Supplementary Thoughts - Samantha Stear PhD RPHNutr FACSM
Dr Samantha Stear is the deputy editor of the Nutrition Society’s new textbook Sport and Exercise Nutrition, and co-author of the textbook chapter on Supplements and Ergogenic Aids.
Samantha is presenting at the Society’s textbook launch conference at the Surrey Sports Park, Guildford on Wednesday 2 November 2011. This conference forms part of a two-day event, also to launch the Society’s Training and Education Programme. As part of this event, YOURnutrition will host a free public engagement event at the Surrey Sports Park, also on the subject of sports nutrition, on Tuesday 1 November, from 18.00. For more information please click (http://www.nutritionsociety.org/yournutrition/events/food-sport-science-practice).
Samantha has kindly written this article especially for the readers of YOURnutrition.
Dietary supplements come in many forms and guises and their use in sport is widespread. It’s important to note that the term ‘dietary supplements’, implies their purpose is to supplement the diet, not replace the need for any elements of it. But they can support the diet, and the role of diet in supporting exercise and sports activities becomes even more important when training levels are high. Making informed dietary choices can ensure energy and nutrient needs are met which will help to promote:
- Adaptations to training, such as increased ability to use oxygen when exercising
- Recovery after exercise, so that training can be continued and intensified
- Good health to help prevent illness and injury
A varied, well-balanced diet that meets the energy demands of training should provide adequate amounts of all the essential nutrients. However, sometimes this isn’t possible, and in some situations, obtaining sufficient amounts from the diet is often not so straightforward. Consequently, many athletes take supplements in the hope that it will compensate for poor food choices and make up for vital nutrients that they feel may be lacking in their diet.
The list of supplements used within the exercise and sporting environment is exhaustive, and surveys suggest that as many as 59 - 88% of athletes use them, with their popularity varying widely between different sports and between athletes of differing ages, performance levels, and cultural backgrounds. Generic sports drinks and multivitamin tablets are commonly used by athletes, but these types of supplement may also include ‘added’ ergogenic aids such as creatine or L-carnitine (both of which claim to aid increased muscle mass). Sports foods, including sports drinks, energy bars and some protein supplements can play a in supplementing the training diet and aiding recovery. This is a massive market, and research into new blends of ingredients that can positively impact on sports performance, for example through achieving rapid hydration or provision of available energy, continues In some instances, where there is an established deficiency of an essential nutrient, supplementing the diet with food or dietary supplements to correct the deficiency can help. However, all too often the recommended doses are exceeded. Athletes should be aware that more does not necessarily mean better, and in the case of some supplements – such as the fat-soluble vitamins (A, D, E and K) and iron - more can be toxic, and so would actually be doing more harm than good. Ergogenic aids are substances that aim to enhance performance through effects on energy, alertness, or body composition which is one of the most common reasons for supplement use in the sports and exercise arena, alongside general health reasons.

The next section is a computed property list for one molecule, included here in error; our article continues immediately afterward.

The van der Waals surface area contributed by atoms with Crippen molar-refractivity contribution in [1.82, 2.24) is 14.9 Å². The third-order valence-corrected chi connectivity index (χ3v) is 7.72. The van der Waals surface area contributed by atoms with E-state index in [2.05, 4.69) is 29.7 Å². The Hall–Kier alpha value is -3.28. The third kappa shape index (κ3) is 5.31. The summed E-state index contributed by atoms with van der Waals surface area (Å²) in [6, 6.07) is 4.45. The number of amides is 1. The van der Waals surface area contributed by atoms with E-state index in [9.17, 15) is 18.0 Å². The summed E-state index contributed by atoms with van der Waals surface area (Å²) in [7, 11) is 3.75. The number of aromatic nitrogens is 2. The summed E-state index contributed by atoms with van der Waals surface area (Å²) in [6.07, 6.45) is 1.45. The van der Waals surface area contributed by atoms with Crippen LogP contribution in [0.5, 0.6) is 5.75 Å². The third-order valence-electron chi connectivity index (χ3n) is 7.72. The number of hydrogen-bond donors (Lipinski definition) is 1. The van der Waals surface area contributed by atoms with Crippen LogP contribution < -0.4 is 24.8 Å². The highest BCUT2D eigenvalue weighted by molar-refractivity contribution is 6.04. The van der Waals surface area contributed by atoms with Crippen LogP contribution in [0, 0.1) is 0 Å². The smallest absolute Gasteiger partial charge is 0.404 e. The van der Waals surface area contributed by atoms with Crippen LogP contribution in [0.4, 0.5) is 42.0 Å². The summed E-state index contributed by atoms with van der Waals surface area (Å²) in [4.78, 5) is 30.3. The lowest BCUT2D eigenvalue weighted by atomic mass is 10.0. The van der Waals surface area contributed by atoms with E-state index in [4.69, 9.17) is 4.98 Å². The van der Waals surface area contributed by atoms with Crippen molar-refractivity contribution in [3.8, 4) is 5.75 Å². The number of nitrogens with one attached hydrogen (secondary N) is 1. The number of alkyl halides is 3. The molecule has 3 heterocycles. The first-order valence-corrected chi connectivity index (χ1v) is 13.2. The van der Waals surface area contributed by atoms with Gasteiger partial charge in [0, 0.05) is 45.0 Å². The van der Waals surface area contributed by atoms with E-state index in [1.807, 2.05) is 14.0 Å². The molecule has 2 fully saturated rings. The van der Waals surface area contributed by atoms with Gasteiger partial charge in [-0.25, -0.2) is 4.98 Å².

It’s important to note that the decision to use supplements is not always a rational one. Athletes, in particular, should always consider before starting to take any supplement: does it work/will it benefit me? Is it safe? And is it legal? Unfortunately, all too often, these answers aren’t easy to find. Furthermore, due to poor manufacturing practice, some supplements don’t contain as much of the active ingredient as listed on the label, and in rare cases could contain impurities like glass, lead or animal faeces. Furthermore, the US Food and Drugs Administration (FDA) regularly reports on products found to contain effective amounts of prescription drugs, which could lead to detrimental side effects.
Another potential health risk is from contamination which can cause a positive doping test for those athletes competing under the World Anti-Doping Agency (WADA) code. Therefore, these athletes in particular need to be extremely cautious about using supplements and always work with a qualified sports nutrition professional to help minimise any risk and maximise any benefit from supplement use.
Copyright © Samantha Stear 2011. All rights reserved.